Lathrop Avenue Viaduct (Racine, Wisconsin)

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Coordinates: 42°42′30″N 87°49′34″W / 42.70821°N 87.82601°W / 42.70821; -87.82601 The Lathrop Avenue Viaduct was a railroad viaduct carrying the Chicago, Milwaukee, St. Paul and Pacific Railroad over Lathrop Avenue in Racine, Wisconsin. Constructed in 1932, it was abandoned along with the rest of the line in 1982 and demolished in 1998 to make way for part of the Racine–Sturtevant Trail.

History[edit | edit source]

Early subway (ca. 1908–1931)[edit | edit source]

Two Racine Journal-News photographs show the Lathrop Avenue subway in 1929, from both the north (top) and the south (bottom).

As early as 1858, a railway had been constructed proceeding in an almost perfectly straight line from Racine Junction, on the south side of Racine, to Burlington 27 miles (43 km) west at the opposite end of the county.[1] At this time, what would become Lathrop Avenue was an unpaved farm road, which was laid out and given its name around 1908.[2] A narrow subway, dug into the ground at the crossing, allowed one car at a time to pass under the railroad tracks, but by 1929, this subway had become inadequate for the growing city. At this time, the crossing was located on the boundary between the city of Racine and the town of Mount Pleasant, and both municipalities urged the railroad to widen the subway.[3] The West Racine Businessmen's Association also pushed for the subway to be widened, as well as for one to be constructed at Cleveland Avenue.[4]

In November 1930, the city petitioned the state railroad rate commission to order the railroad to both widen and heighten the subway, describing the one-lane subway as a "menace".[5] The commission ruled in favor of the city's request on March 24, 1931, requiring the railroad to widen the subway to 53 feet (16 m) including sidewalks, and to begin construction as soon as possible.[6] Shortly before construction began, on June 3, 1931, the Racine Journal Times reported that "three Negroes" had been arrested at the crossing on charges of vagrancy after several boxcars caught fire there.[7]

Construction and early history (1931–1938)[edit | edit source]

In September 1931, the city of Racine and the Chicago, Milwaukee, St. Paul and Pacific Railroad began jointly seeking contractors to excavate Lathrop Avenue at the site and construct a viaduct for the railroad to pass overhead.[8] The Wisconsin Public Service Commission gave the railroad a deadline of December 31, 1931 for the completion of the $68,000 viaduct, which was later extended to April 30, 1932 after construction was hampered by flooding and freezing conditions.[9][10] By early April, the excavation was complete and a "dangerously narrow" temporary wooden viaduct had been completed, but the railroad requested another deadline extension from the commission to build the permanent viaduct.[11] The deadline was moved to July 1, but by early June the railroad was seeking another extension, leading to protests from residents of Lathrop Avenue, who called on the city council to fight any further extension.[12] A week before the July 1 deadline, the construction was expected to overrun, but be completed as quickly as possible.[13]

After the construction of the viaduct, Lathrop Avenue remained unpaved. During heavy rainstorms, several feet of water gathered in the street, requiring local residents to clear off the water to prevent accidents. In 1934, the area's alderman, Leroy Olson, called for federal funding to pave the street under the Federal Emergency Relief Administration This is a link to a Wikipedia article (FERA).[14] The segment of road was paved in 1935 with funding from both FERA and its replacement, the Works Progress Administration This is a link to a Wikipedia article.[15]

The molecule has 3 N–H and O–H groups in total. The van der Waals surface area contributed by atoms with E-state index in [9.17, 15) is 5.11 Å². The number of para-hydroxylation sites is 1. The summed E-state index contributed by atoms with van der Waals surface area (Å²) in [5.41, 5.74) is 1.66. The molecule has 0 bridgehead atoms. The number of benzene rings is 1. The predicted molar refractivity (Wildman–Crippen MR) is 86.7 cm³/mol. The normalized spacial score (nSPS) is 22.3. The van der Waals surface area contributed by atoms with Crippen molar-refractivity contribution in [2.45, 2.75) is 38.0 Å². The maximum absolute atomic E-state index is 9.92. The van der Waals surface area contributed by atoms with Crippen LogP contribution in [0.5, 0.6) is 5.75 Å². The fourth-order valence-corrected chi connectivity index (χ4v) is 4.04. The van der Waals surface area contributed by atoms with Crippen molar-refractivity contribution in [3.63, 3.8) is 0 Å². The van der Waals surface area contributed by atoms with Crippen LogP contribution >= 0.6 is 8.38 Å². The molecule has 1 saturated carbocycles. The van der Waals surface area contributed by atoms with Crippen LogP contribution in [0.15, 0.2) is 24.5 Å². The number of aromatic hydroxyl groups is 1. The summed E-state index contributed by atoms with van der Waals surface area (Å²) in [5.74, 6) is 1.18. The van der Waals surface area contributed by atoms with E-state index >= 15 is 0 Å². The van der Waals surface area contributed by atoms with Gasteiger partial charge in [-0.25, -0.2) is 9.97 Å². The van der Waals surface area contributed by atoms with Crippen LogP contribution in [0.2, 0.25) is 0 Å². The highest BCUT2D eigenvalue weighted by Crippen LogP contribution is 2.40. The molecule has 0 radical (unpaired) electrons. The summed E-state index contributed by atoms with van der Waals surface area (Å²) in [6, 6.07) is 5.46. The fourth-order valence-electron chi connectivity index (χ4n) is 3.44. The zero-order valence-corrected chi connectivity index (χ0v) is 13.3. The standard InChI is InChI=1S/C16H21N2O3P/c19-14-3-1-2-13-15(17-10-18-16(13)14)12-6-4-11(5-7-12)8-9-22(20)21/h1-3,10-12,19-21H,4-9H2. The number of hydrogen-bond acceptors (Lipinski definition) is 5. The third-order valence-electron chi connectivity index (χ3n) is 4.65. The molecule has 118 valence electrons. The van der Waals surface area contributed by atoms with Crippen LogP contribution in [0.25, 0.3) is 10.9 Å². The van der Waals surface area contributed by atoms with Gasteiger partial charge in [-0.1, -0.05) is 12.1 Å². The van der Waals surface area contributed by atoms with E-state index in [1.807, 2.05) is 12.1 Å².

The street underneath the viaduct, seen here after record rainfall in January 1938, was prone to flooding.

On January 24, 1938, record rainfall in southern Wisconsin and northern Illinois led to significant flooding throughout the region. Lathrop Avenue underneath the viaduct was flooded with water more than four feet deep. The driver of an automobile which drove into the water was believed to have drowned, but it was found that he had safely escaped from the car.[16] By 1969, sewer backups were becoming a common problem at the underpass, with raw sewage leaking into the basements of houses near the viaduct.[17]

Abandonment (1982–1998)[edit | edit source]

The Chicago, Milwaukee, St. Paul and Pacific Railroad abandoned the Racine–Sturtevant line in 1982 during its lengthy bankruptcy proceedings.[18] The right-of-way was acquired by Railroad Properties Associates, a group co-founded by the Downtown Racine Development Corporation and Racine Area Manufacturers and Commerce (RAMAC).[19] The area surrounding the Lathrop Avenue viaduct was sold to Wisconsin Electric for the construction of power lines, although Wisconsin Electric later stressed that it was not the owner of the viaduct structure, only the land it sat on.[20]

Thunderstorms believed to be sparked by a tornado trapped two cars under the viaduct on the night of August 16, 1987.[21] Another rainstorm stranded a motorist there on August 30, 1993.[22]

After the railway line was abandoned, the viaduct became a common yet dangerous place for local teenagers to hang out. On September 6, 1993, Labor Day, a 15-year-old boy fell 25 feet from the viaduct to the street below, while attempting to perform a somersault on the viaduct's railing. He suffered a fractured skull, but survived without noticeable brain damage. The boy's father, Jerry Anderson, subsequently began a campaign to have the viaduct removed or fenced off.[23] Anderson and city officials struggled to determine the ownership of the viaduct.[24] By 1995, the city began to propose constructing a bicycle trail along the former railway line, and local residents debated whether the viaduct should be torn down and the dip in Lathrop Avenue filled in, or whether it should be converted into part of the new trail. After further investigation, the city stated that, since Railroad Properties Associates had never explicitly sold the viaduct to Wisconsin Electric, RPA was still the owner until it was dissolved in 1987, at which point ownership transferred to RAMAC, the majority partner in its founding. RAMAC disputed this claim and said they had sold it to Wisconsin Electric.[20][25]